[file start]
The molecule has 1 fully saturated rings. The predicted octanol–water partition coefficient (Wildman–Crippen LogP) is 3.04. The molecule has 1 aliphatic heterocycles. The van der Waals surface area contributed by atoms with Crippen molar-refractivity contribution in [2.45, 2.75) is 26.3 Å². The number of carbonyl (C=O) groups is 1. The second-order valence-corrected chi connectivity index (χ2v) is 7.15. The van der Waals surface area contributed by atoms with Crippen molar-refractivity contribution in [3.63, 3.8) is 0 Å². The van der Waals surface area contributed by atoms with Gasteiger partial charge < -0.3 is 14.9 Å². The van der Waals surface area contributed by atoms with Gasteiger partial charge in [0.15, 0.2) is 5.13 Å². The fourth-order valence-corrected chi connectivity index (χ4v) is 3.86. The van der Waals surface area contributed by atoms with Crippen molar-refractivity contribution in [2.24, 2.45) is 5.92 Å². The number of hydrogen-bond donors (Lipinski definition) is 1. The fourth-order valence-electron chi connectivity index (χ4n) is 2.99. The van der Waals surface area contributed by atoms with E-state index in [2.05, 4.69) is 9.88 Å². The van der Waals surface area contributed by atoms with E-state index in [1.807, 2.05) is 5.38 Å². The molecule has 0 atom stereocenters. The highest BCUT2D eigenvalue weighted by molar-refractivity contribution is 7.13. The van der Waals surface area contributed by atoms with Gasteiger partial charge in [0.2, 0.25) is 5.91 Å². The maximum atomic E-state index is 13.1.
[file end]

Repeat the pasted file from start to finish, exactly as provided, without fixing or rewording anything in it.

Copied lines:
The molecule has 1 fully saturated rings. The predicted octanol–water partition coefficient (Wildman–Crippen LogP) is 3.04. The molecule has 1 aliphatic heterocycles. The van der Waals surface area contributed by atoms with Crippen molar-refractivity contribution in [2.45, 2.75) is 26.3 Å². The number of carbonyl (C=O) groups is 1. The second-order valence-corrected chi connectivity index (χ2v) is 7.15. The van der Waals surface area contributed by atoms with Crippen molar-refractivity contribution in [3.63, 3.8) is 0 Å². The van der Waals surface area contributed by atoms with Gasteiger partial charge < -0.3 is 14.9 Å². The van der Waals surface area contributed by atoms with Gasteiger partial charge in [0.15, 0.2) is 5.13 Å². The fourth-order valence-corrected chi connectivity index (χ4v) is 3.86. The van der Waals surface area contributed by atoms with Crippen molar-refractivity contribution in [2.24, 2.45) is 5.92 Å². The number of hydrogen-bond donors (Lipinski definition) is 1. The fourth-order valence-electron chi connectivity index (χ4n) is 2.99. The van der Waals surface area contributed by atoms with E-state index in [2.05, 4.69) is 9.88 Å². The van der Waals surface area contributed by atoms with E-state index in [1.807, 2.05) is 5.38 Å². The molecule has 0 atom stereocenters. The highest BCUT2D eigenvalue weighted by molar-refractivity contribution is 7.13. The van der Waals surface area contributed by atoms with Gasteiger partial charge in [0.2, 0.25) is 5.91 Å². The maximum atomic E-state index is 13.1.